With 100 days of unexpected clear sailing for Asia FX under our belts, local EM currencies continued to strengthen despite the reflationary trade fading and commodity prices flagging, as inflows remain robust with the greenback floundering and US yields falling. Also, the markets maximal negative view of US protectionism has given way to a more utilitarian outlook as the US administration are addressing pockets of concern while taking a more fragmentary approach.
Given the disappointments in US policy and economic data since the dovish Fed hike in mid-March, it’s unlikely we’ll see any shift in Fed forward guidance which should continue to support inflows to EM Asia as the USD should remain soft while the Fed dot plots remain unaltered.
However, there does exist some archival evidence that seasonality in May is typically negative for EM and commodity-linked currencies, which suggest that the APAC EM space may get off to a cautious start this month given historical patterns. Unless there is some massive surprise from either the French election second ballot or impetus from a more hawkish Federal Reserve board, it’s more likely the overhang from murky US economic policy will continue to keep the dollar on the defensive and US yields contained.
The softer US dollar and interest rate environment will continue to support the Indian rupee carry trade and investor yield appeal should remain robust.
On the rating front, it’s surprising that India’s credit rating has continued to be a grade above junk and unchanged since 2007. The expected rating upgrade will appeal to a broader spectrum of foreign investors, and there should be an acceleration of inflows.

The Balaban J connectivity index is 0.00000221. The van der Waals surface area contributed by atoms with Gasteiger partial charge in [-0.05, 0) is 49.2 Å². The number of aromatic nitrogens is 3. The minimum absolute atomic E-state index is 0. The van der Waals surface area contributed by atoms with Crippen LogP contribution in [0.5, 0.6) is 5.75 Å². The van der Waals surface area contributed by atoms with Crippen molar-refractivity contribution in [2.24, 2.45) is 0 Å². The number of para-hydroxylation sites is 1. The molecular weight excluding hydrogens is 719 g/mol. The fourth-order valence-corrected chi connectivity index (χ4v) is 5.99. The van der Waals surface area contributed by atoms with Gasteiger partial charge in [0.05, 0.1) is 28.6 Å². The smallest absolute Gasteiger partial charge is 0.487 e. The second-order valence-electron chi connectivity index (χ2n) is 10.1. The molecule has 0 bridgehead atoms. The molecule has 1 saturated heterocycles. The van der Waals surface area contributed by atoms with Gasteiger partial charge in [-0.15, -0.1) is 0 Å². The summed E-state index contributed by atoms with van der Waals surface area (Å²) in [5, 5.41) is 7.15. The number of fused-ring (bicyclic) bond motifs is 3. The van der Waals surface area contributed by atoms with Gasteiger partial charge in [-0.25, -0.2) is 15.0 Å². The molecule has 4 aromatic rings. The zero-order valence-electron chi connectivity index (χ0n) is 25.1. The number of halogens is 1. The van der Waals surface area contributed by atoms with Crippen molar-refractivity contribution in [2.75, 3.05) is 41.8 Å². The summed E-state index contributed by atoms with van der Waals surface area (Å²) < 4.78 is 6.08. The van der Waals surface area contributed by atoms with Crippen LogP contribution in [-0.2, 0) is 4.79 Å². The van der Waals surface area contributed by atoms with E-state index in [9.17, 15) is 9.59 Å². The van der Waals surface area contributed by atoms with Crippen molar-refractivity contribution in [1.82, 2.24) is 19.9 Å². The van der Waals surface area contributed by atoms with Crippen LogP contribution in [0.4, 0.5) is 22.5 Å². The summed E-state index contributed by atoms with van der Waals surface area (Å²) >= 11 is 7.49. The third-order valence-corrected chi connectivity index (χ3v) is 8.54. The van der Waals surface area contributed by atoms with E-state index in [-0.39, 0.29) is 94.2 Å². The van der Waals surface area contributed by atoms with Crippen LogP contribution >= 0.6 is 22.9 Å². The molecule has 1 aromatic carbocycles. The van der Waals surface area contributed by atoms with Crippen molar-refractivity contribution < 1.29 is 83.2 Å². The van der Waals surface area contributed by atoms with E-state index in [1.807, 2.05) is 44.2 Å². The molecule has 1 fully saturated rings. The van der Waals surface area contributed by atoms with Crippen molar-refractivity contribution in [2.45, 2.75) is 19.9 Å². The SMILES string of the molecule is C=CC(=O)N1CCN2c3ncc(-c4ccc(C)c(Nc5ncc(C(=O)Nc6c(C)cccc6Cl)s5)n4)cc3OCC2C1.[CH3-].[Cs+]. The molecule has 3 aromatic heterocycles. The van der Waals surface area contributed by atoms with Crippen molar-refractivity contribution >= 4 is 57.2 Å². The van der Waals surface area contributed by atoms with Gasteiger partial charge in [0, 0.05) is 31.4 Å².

The Yuan continues to consolidate with dealers eyeing this week’s PMI gauges. But the near-term fate of the Yuan is very much linked to US interest rates. With zero expectations for a rate hike during this week’s FOMC, traders will look past this week’s event and focus on Friday’s Non-Farm Payrolls. The data will likely weigh large on market expectation for June US interest rate hike. Currently, the market is pricing in a 70% probability of a June hike.
The undervalued Ringgit continues to play catch up with its regional peers as the US dollar wobbles, and the local economy remains resilient. While oil prices a constant concern, the outlook remains uncertain. With the Ringgit and Malaysia assets underweight, there should be a strong appeal in this benign Federal Reserve environment and even more so as the BNM introduces more onshore market liberalization initiatives down the road. As such, expect Malaysia Bonds to continue rallying with robust offshore demand.
Geopolitical concerns continue to hobble the Won, but the KRW should strengthen once these concerns eventually fade. But with Sabres still rattling, investors will likely view other ASEAN currencies a bit more favorably until the war clouds dissipate. Also, Trump’s recent trade tirade or a call to rewrite—or rip up the current trade agreement ( Korus) with South Korea caught the market off guard on Friday. Whether it’s little more than a NAFTA styled “test balloon” or not, the timing is flat out wrong with geopolitical tensions still frothing. Friend or foe, it appears no one is exempt from the wrath of President Trump